At" and other special editorials. Sometimes this came in the form of indignation and a defense of
lesbian themes. An original founder of BMR and lesbian poet, Chocolate Waters,
Does die Lesbian content of BMR alienate working class women? It may alienate some. It may attract others. The point is that sexism is as rampant in the working class as it is in die ruling class, and that no Feminist paper will ignore or cater to people's prejudice against Lesbians, in order to attract more readership. We have said goodbye to dishonesty of hiding our personal and political lives to 'organize the people.' We want a newspaper which will attract a large number of women because it has something to offer them."149
In this example, the writer for BMR framed lesbian content as an issue of sexism, strategically failing
to address die frequent articles on lesbian community building and cooperative living as well as an
Arts and Culture section that generally focused on lesbian artists. By doing so, they were trying to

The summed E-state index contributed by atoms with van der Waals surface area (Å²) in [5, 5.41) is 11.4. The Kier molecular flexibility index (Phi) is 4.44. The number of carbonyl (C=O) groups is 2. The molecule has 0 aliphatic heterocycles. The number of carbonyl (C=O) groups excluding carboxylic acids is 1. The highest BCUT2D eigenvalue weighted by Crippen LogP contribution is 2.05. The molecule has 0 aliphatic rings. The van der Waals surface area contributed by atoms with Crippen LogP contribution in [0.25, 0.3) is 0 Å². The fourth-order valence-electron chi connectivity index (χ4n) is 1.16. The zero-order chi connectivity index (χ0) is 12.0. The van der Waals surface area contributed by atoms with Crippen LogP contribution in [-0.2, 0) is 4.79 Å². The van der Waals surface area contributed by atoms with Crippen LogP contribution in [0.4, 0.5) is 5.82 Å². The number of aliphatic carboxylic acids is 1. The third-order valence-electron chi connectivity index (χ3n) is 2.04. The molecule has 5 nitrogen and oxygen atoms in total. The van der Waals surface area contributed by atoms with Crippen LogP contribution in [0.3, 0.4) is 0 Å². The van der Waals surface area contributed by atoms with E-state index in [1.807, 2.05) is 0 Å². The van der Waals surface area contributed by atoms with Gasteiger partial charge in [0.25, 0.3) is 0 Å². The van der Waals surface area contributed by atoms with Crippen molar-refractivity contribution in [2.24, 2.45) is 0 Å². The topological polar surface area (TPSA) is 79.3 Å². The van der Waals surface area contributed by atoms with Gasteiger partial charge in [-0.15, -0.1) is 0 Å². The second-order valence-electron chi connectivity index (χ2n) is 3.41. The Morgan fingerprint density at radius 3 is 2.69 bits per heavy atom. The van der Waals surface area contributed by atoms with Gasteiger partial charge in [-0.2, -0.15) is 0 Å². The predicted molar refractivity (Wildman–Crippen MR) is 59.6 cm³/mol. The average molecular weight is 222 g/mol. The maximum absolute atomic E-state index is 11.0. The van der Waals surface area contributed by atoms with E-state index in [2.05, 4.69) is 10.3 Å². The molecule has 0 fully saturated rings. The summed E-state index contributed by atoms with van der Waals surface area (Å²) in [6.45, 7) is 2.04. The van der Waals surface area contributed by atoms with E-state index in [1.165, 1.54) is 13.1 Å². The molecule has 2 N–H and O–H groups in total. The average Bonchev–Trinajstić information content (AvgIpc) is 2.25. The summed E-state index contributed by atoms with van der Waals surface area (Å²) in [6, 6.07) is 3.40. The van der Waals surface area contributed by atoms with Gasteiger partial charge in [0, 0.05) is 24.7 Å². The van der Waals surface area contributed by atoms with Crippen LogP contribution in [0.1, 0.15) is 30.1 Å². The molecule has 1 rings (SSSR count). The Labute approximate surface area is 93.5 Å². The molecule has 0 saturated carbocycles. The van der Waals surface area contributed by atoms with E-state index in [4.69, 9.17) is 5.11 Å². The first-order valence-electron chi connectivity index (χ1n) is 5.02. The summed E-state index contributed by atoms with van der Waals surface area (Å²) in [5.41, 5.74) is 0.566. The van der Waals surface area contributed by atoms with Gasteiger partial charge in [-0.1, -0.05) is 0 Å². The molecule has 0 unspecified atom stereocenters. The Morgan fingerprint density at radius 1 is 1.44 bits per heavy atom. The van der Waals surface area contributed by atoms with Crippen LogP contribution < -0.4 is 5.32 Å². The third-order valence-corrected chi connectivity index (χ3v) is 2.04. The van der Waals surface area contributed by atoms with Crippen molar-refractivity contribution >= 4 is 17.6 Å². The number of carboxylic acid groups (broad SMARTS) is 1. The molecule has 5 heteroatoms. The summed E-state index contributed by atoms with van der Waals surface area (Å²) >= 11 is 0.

create a common thread among all feminists, but this fell short of addressing how to prevent further
alienation or addressing how race, sexuality, and economy affected gender hierarchy among
feminists.
BMR was never able to avoid future accusations of this nature, but that is not say that staffers did not by. Despite times of half-hearted bureaucratic restructuring, BMR remained committed to having a collective newspaper that represented a wide-range of feminist voices and concerns. They invited community input through open-door "rap sessions," continued to present a wide variety of articles and editorials, and presented core women's issues as all women's issues to draw lines connecting feminists through shared experience. This is especially hue in the case of rape in which they presented the issue as a symptom of a male-dominated society that subjugated women sexually to sustain gender hierarchy. 150By doing so, they framed rape as an issue for all women not just
149 "Lesbian Baiting! "Big Mama Rag, August 1976, p. 22.
150 Big Mama Rag, August 1974, p. 1.


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exclusive to those who were heterosexual, lesbian, single, married, modest, adventurous, black, white, or Hispanic.
This theme is also played out in articles about lesbian motherhood, abortion activism, do-it-yourself sexual healthcare, and worker's strikes. They also attempted to provide frequent articles on minority groups and even foreign feminist issues, but die white perspective of these issues was not an adequate way to address diem regardless of how much die staff tried to argue otherwise.